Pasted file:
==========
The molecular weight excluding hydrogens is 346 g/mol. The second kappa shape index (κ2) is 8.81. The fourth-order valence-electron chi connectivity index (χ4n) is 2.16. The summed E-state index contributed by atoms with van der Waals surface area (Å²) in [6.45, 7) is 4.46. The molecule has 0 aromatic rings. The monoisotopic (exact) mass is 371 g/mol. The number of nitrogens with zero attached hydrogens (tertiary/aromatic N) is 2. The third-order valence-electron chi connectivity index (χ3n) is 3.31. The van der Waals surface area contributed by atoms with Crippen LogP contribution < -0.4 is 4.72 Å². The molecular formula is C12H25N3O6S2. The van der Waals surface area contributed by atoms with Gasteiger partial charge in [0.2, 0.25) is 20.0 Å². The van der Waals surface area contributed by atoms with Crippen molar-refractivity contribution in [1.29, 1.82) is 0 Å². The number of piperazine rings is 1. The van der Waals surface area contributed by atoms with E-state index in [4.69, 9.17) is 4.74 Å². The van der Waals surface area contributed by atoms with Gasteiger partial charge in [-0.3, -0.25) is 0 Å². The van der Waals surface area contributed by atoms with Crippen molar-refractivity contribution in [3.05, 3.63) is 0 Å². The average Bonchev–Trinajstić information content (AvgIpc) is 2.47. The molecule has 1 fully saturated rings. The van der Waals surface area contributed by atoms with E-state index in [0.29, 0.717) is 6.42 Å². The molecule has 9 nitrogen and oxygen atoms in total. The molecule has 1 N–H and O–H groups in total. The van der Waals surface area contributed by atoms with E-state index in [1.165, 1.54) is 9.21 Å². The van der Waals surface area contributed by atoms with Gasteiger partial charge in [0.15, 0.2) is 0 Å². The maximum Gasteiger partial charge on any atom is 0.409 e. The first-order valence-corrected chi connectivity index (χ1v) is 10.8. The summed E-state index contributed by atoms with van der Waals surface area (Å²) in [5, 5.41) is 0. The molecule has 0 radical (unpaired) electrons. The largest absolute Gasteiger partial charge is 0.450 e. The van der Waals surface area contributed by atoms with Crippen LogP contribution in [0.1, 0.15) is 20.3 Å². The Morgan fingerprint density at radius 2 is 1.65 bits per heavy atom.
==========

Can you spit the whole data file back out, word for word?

The molecular weight excluding hydrogens is 346 g/mol. The second kappa shape index (κ2) is 8.81. The fourth-order valence-electron chi connectivity index (χ4n) is 2.16. The summed E-state index contributed by atoms with van der Waals surface area (Å²) in [6.45, 7) is 4.46. The molecule has 0 aromatic rings. The monoisotopic (exact) mass is 371 g/mol. The number of nitrogens with zero attached hydrogens (tertiary/aromatic N) is 2. The third-order valence-electron chi connectivity index (χ3n) is 3.31. The van der Waals surface area contributed by atoms with Crippen LogP contribution < -0.4 is 4.72 Å². The molecular formula is C12H25N3O6S2. The van der Waals surface area contributed by atoms with Gasteiger partial charge in [0.2, 0.25) is 20.0 Å². The van der Waals surface area contributed by atoms with Crippen molar-refractivity contribution in [1.29, 1.82) is 0 Å². The number of piperazine rings is 1. The van der Waals surface area contributed by atoms with E-state index in [4.69, 9.17) is 4.74 Å². The van der Waals surface area contributed by atoms with Gasteiger partial charge in [-0.3, -0.25) is 0 Å². The van der Waals surface area contributed by atoms with Crippen molar-refractivity contribution in [3.05, 3.63) is 0 Å². The average Bonchev–Trinajstić information content (AvgIpc) is 2.47. The molecule has 1 fully saturated rings. The van der Waals surface area contributed by atoms with E-state index in [0.29, 0.717) is 6.42 Å². The molecule has 9 nitrogen and oxygen atoms in total. The molecule has 1 N–H and O–H groups in total. The van der Waals surface area contributed by atoms with E-state index in [1.165, 1.54) is 9.21 Å². The van der Waals surface area contributed by atoms with Gasteiger partial charge in [0.15, 0.2) is 0 Å². The maximum Gasteiger partial charge on any atom is 0.409 e. The first-order valence-corrected chi connectivity index (χ1v) is 10.8. The summed E-state index contributed by atoms with van der Waals surface area (Å²) in [5, 5.41) is 0. The molecule has 0 radical (unpaired) electrons. The largest absolute Gasteiger partial charge is 0.450 e. The van der Waals surface area contributed by atoms with Crippen LogP contribution in [0.1, 0.15) is 20.3 Å². The Morgan fingerprint density at radius 2 is 1.65 bits per heavy atom.